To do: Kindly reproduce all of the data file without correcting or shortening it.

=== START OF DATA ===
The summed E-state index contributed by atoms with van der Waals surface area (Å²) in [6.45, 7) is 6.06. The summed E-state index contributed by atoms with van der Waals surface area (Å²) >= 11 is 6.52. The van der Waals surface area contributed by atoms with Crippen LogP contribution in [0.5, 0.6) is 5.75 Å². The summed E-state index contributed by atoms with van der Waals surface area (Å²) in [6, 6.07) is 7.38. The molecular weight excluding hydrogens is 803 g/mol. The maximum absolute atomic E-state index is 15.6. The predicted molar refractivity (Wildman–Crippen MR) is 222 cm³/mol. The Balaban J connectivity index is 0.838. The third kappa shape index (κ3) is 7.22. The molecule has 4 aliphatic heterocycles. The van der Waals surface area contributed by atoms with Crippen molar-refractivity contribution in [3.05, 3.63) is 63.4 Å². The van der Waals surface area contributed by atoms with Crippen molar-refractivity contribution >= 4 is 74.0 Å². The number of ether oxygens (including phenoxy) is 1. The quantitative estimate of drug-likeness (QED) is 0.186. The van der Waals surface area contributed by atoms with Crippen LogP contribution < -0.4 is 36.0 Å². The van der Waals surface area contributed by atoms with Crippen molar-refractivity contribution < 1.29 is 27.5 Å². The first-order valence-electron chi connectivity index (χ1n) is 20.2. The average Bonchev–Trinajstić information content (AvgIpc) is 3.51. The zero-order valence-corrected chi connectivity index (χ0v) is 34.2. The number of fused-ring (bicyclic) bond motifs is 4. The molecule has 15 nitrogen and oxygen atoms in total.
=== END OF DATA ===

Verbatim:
The summed E-state index contributed by atoms with van der Waals surface area (Å²) in [6.45, 7) is 6.06. The summed E-state index contributed by atoms with van der Waals surface area (Å²) >= 11 is 6.52. The van der Waals surface area contributed by atoms with Crippen LogP contribution in [0.5, 0.6) is 5.75 Å². The summed E-state index contributed by atoms with van der Waals surface area (Å²) in [6, 6.07) is 7.38. The molecular weight excluding hydrogens is 803 g/mol. The maximum absolute atomic E-state index is 15.6. The predicted molar refractivity (Wildman–Crippen MR) is 222 cm³/mol. The Balaban J connectivity index is 0.838. The third kappa shape index (κ3) is 7.22. The molecule has 4 aliphatic heterocycles. The van der Waals surface area contributed by atoms with Crippen molar-refractivity contribution in [3.05, 3.63) is 63.4 Å². The van der Waals surface area contributed by atoms with Crippen molar-refractivity contribution >= 4 is 74.0 Å². The number of ether oxygens (including phenoxy) is 1. The quantitative estimate of drug-likeness (QED) is 0.186. The van der Waals surface area contributed by atoms with Crippen LogP contribution < -0.4 is 36.0 Å². The van der Waals surface area contributed by atoms with Crippen molar-refractivity contribution < 1.29 is 27.5 Å². The first-order valence-electron chi connectivity index (χ1n) is 20.2. The average Bonchev–Trinajstić information content (AvgIpc) is 3.51. The zero-order valence-corrected chi connectivity index (χ0v) is 34.2. The number of fused-ring (bicyclic) bond motifs is 4. The molecule has 15 nitrogen and oxygen atoms in total.